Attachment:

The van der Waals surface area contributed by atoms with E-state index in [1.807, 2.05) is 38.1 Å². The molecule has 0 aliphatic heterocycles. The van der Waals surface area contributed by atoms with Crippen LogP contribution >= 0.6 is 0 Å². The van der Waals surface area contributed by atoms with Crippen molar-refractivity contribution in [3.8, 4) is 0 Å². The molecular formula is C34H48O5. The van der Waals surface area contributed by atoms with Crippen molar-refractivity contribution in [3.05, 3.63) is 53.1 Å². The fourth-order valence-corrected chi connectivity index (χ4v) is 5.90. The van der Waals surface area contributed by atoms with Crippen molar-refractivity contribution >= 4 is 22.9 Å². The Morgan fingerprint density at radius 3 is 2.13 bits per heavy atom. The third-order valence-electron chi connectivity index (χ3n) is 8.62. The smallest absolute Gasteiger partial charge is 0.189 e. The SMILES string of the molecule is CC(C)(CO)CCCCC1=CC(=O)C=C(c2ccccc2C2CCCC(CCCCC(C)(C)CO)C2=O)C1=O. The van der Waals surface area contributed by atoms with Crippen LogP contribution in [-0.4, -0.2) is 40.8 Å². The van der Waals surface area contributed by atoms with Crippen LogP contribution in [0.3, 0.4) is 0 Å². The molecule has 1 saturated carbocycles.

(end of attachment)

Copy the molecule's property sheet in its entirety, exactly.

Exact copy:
The van der Waals surface area contributed by atoms with E-state index in [1.807, 2.05) is 38.1 Å². The molecule has 0 aliphatic heterocycles. The van der Waals surface area contributed by atoms with Crippen LogP contribution >= 0.6 is 0 Å². The van der Waals surface area contributed by atoms with Crippen molar-refractivity contribution in [3.8, 4) is 0 Å². The molecular formula is C34H48O5. The van der Waals surface area contributed by atoms with Crippen molar-refractivity contribution in [3.05, 3.63) is 53.1 Å². The fourth-order valence-corrected chi connectivity index (χ4v) is 5.90. The van der Waals surface area contributed by atoms with Crippen molar-refractivity contribution >= 4 is 22.9 Å². The Morgan fingerprint density at radius 3 is 2.13 bits per heavy atom. The third-order valence-electron chi connectivity index (χ3n) is 8.62. The smallest absolute Gasteiger partial charge is 0.189 e. The SMILES string of the molecule is CC(C)(CO)CCCCC1=CC(=O)C=C(c2ccccc2C2CCCC(CCCCC(C)(C)CO)C2=O)C1=O. The van der Waals surface area contributed by atoms with Crippen LogP contribution in [-0.4, -0.2) is 40.8 Å². The van der Waals surface area contributed by atoms with Crippen LogP contribution in [0.3, 0.4) is 0 Å². The molecule has 1 saturated carbocycles.